It wouldn’t take long for Parent to proclaim the day of the trade as "the greatest of his life" and not long after that for many to take notice of the transformation in his game. In 1974 and 1975 he would capture not only consecutive Vezina Trophies but back-to-back Conn Smythe Trophies in guiding the Flyers to successive Stanley Cups.
"There was no one in the world quite like Plante," Parent later admitted to author Kevin Shea. "I learned more from him in two years with the Leafs than I did in all my other hockey days. He taught me a great deal about playing goal both on the ice and in my head off the ice. He taught me to be aggressive around the goal and take an active part in play instead of waiting for things to happen. He showed me how I kept putting myself off-balance by placing my weight on my left leg instead of on my stick side. He taught me how to steer shots off into the corner instead of letting them rebound in front of me. That old guy made a good goalie of me."
In addition to mentoring Parent, Plante who celebrated his 42nd birthday that January, would help transform the surprising Leafs – a team that had finished in last place the season before - to a spot in the playoffs. Plante would play in forty games for Toronto in 1970-71, with a record of 24 wins-11 losses-4 ties, while registering four shutouts. The true measure of Plante’s value to the Leafs that season was exposed on the nights where he was absent from the Toronto goal. Without him the team sputtered to a record of 13 wins-22 losses-4 ties. For the eighth time – to this day an NHL record – Plante would lead the NHL in goals against average, posting a mark of 1.88. Adding to the magnitude of Plante’s achievement was that the combined goals against average that year for the other Leaf goalies: a mediocre 3.39.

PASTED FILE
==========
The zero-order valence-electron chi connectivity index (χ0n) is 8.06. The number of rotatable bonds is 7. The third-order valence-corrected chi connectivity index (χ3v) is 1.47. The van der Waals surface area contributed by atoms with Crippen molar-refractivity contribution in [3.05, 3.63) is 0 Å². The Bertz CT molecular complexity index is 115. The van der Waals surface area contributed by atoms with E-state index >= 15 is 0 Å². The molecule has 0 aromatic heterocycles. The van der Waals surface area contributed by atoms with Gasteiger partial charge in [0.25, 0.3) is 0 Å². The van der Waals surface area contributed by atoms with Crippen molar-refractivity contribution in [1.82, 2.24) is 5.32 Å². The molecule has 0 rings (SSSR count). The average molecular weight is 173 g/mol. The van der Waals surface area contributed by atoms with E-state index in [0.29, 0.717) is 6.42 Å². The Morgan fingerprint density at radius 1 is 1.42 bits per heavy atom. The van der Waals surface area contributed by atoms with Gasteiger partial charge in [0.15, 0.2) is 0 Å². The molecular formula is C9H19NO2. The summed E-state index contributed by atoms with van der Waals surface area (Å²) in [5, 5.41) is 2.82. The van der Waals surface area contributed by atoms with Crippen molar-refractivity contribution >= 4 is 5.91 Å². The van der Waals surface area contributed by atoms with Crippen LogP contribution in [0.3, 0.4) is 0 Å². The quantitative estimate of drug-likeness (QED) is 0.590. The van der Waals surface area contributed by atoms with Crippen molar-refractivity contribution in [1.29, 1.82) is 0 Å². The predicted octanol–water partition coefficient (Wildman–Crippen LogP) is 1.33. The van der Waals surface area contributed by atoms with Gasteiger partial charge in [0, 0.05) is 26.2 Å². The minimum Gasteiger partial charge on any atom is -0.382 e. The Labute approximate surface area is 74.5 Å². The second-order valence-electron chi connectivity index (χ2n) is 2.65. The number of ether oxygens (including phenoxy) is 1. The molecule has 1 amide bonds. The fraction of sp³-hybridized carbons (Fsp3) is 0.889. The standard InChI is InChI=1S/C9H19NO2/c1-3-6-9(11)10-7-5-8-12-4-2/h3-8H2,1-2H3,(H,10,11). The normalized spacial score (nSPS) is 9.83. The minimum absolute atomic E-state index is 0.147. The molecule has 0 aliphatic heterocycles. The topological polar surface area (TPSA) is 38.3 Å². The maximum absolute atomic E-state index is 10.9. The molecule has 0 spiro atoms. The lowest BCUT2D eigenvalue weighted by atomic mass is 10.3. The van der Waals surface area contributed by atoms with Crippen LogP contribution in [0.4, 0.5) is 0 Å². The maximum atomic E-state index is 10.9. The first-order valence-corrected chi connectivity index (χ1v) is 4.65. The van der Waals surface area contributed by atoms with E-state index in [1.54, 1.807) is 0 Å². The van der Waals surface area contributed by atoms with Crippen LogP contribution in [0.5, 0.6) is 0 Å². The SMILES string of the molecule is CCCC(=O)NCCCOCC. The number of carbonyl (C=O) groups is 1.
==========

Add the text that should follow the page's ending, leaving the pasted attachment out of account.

Plante’s achievements did not go unnoticed at the time. Plante was named as the goaltender on the Second All-Star team, finishing behind the Vezina trophy winner for that season, Eddie Giacomin of the New York Rangers. In the voting for the Hart Trophy, Plante would finish in fifth place - nine years after he had won the award with Montreal.
"I know it’s incredible, almost unbelievable, but I’m playing better now than when I was with the Montreal Canadiens," a high-spirited Plante told Stan Fischler in 1971. "My reflexes are just as fast, and I have far greater knowledge."